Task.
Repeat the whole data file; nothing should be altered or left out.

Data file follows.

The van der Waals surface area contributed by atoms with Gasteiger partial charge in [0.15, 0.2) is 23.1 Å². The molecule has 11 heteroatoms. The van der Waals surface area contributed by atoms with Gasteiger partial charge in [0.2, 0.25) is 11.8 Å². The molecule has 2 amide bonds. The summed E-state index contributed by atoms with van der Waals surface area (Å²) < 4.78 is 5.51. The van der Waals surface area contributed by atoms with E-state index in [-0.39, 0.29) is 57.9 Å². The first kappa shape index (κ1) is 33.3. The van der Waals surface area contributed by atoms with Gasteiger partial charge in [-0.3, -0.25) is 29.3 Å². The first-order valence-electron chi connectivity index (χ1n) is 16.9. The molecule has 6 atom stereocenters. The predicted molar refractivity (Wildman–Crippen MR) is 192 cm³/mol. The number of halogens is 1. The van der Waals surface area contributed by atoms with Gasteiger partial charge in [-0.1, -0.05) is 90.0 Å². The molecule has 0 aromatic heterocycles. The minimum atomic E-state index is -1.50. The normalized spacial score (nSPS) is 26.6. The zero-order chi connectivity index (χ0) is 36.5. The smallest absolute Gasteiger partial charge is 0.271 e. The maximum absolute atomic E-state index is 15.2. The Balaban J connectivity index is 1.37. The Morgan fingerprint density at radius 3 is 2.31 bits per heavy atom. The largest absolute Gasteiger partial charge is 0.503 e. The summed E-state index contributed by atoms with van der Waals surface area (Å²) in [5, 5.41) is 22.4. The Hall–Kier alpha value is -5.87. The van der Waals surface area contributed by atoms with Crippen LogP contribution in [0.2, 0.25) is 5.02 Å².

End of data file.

The van der Waals surface area contributed by atoms with Gasteiger partial charge in [0.15, 0.2) is 23.1 Å². The molecule has 11 heteroatoms. The van der Waals surface area contributed by atoms with Gasteiger partial charge in [0.2, 0.25) is 11.8 Å². The molecule has 2 amide bonds. The summed E-state index contributed by atoms with van der Waals surface area (Å²) < 4.78 is 5.51. The van der Waals surface area contributed by atoms with E-state index in [-0.39, 0.29) is 57.9 Å². The first kappa shape index (κ1) is 33.3. The van der Waals surface area contributed by atoms with Gasteiger partial charge in [-0.3, -0.25) is 29.3 Å². The first-order valence-electron chi connectivity index (χ1n) is 16.9. The molecule has 6 atom stereocenters. The predicted molar refractivity (Wildman–Crippen MR) is 192 cm³/mol. The number of halogens is 1. The van der Waals surface area contributed by atoms with Gasteiger partial charge in [-0.1, -0.05) is 90.0 Å². The molecule has 0 aromatic heterocycles. The minimum atomic E-state index is -1.50. The normalized spacial score (nSPS) is 26.6. The zero-order chi connectivity index (χ0) is 36.5. The smallest absolute Gasteiger partial charge is 0.271 e. The maximum absolute atomic E-state index is 15.2. The Balaban J connectivity index is 1.37. The Morgan fingerprint density at radius 3 is 2.31 bits per heavy atom. The largest absolute Gasteiger partial charge is 0.503 e. The summed E-state index contributed by atoms with van der Waals surface area (Å²) in [5, 5.41) is 22.4. The Hall–Kier alpha value is -5.87. The van der Waals surface area contributed by atoms with Crippen LogP contribution in [0.2, 0.25) is 5.02 Å².